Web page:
In this chapter, students will learn about the women, peace, and security agenda (WPS). Initially adopted by the UN Security Council in 2000, the WPS agenda now consists of ten resolutions that establish provisions to address gaps in gender-responsive approaches to peace and security, and that seek to advance women’s rights across all aspects of conflict prevention, management, and response. Since its adoption, scholars, policymakers and activists have expanded the reach and impact of the agenda. It is also subject to wide-ranging critique, particularly regarding its implementation by UN member states and the UN system. This chapter provides an overview of the adoption of the WPS agenda and its broad aims and sets out some of the key areas of debate and critique thus far.
  • Publication
    Understanding Carer Harm
    (University College Dublin and Family Carers Ireland, 2023-03-28) ;
    The global challenge of ageing populations and increasing numbers of people requiring care mean that by 2030, one in five Irish people will be a family caregiver (Family Carers Ireland, College of Psychiatrists of Ireland & UCD, 2019). Family Carers Ireland (FCI) research carried out in 2019 surveyed 1,102 family carers, 90% of whom were female. Almost half (44%) of carers reported that they regularly experienced either physical aggression or verbal/emotional abuse as part of their caring role. The study findings also suggested specific challenges for family carers of people living with dementia (PLWD) and autistic children/adults.
  • Publication
    Are you experiencing Carer Harm? Understanding Carer Harm
    (University College Dublin and Family Carers Ireland, 2023-03-27)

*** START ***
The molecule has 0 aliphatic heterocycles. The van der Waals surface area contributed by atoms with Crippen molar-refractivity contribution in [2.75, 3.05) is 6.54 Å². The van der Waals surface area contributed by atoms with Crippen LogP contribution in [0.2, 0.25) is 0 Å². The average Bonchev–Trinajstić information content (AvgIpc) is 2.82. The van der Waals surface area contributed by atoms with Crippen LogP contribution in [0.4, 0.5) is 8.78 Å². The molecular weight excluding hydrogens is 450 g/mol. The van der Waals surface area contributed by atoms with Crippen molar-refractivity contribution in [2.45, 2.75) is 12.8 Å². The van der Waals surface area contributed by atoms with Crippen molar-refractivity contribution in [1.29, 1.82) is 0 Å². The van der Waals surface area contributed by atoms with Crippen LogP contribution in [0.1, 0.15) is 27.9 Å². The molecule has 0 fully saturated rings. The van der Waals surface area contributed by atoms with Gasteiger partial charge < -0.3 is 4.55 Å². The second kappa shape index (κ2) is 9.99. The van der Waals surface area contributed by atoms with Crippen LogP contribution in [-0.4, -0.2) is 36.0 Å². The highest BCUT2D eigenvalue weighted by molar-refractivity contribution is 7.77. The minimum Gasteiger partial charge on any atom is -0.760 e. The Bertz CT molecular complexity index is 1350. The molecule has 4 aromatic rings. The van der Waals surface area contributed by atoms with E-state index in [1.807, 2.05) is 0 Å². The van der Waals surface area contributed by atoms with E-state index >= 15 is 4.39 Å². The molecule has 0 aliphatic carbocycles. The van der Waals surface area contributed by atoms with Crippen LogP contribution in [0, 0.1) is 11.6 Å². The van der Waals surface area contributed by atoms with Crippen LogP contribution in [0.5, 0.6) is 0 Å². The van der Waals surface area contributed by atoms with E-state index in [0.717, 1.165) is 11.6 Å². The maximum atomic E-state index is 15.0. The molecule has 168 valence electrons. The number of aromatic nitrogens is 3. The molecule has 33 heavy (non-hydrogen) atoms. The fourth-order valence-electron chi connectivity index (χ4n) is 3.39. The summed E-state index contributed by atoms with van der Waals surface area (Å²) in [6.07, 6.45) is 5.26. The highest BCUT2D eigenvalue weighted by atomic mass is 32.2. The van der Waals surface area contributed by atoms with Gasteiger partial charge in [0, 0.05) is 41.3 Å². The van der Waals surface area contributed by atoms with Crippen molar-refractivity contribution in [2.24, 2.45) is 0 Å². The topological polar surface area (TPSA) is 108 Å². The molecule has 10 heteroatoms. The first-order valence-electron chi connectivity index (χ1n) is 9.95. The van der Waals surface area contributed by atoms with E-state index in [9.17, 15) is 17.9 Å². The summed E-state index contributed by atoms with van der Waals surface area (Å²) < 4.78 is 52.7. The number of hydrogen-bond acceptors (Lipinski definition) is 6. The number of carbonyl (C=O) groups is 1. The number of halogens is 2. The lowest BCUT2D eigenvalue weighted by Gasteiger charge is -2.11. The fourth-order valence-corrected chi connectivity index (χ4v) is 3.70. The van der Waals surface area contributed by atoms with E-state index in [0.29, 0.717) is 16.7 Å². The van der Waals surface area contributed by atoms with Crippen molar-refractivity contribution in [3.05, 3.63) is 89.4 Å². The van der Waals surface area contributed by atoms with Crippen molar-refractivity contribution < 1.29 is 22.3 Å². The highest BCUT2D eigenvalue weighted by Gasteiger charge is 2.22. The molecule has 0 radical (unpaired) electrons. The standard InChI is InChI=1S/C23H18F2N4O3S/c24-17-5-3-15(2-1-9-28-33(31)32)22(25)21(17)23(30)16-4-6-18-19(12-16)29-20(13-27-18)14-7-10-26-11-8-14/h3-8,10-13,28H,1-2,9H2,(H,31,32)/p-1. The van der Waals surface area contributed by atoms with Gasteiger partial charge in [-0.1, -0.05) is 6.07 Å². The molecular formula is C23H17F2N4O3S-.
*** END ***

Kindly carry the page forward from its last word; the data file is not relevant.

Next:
If you are a family carer, ask yourself: Does the person I care for behave in a way that causes me physical injury, emotional pain, or other kind of harm? In my engagement with professionals and organisations, is my coping capacity and need for support recognized and responded to? Carer Harm is where a family carer experiences intentional or unintentional harm from the child/adult they are trying to support. This leaflet may be useful to any family carer experiencing carer harm.
  • Publication
    Are you experiencing Carer Harm? Understanding Carer Harm: Autism
    (University College Dublin and Family Carers Ireland, 2023-03-27)
    If you are a family carer, ask yourself: Does the person I care for behave in a way that causes me physical injury, emotional pain, or other kind of harm? In my engagement with professionals and organisations, is my coping capacity and need for support recognized and responded to? Carer Harm is where a family carer experiences intentional or unintentional harm from the child/adult they are trying to support. This leaflet may be useful to carers of autistic adults or children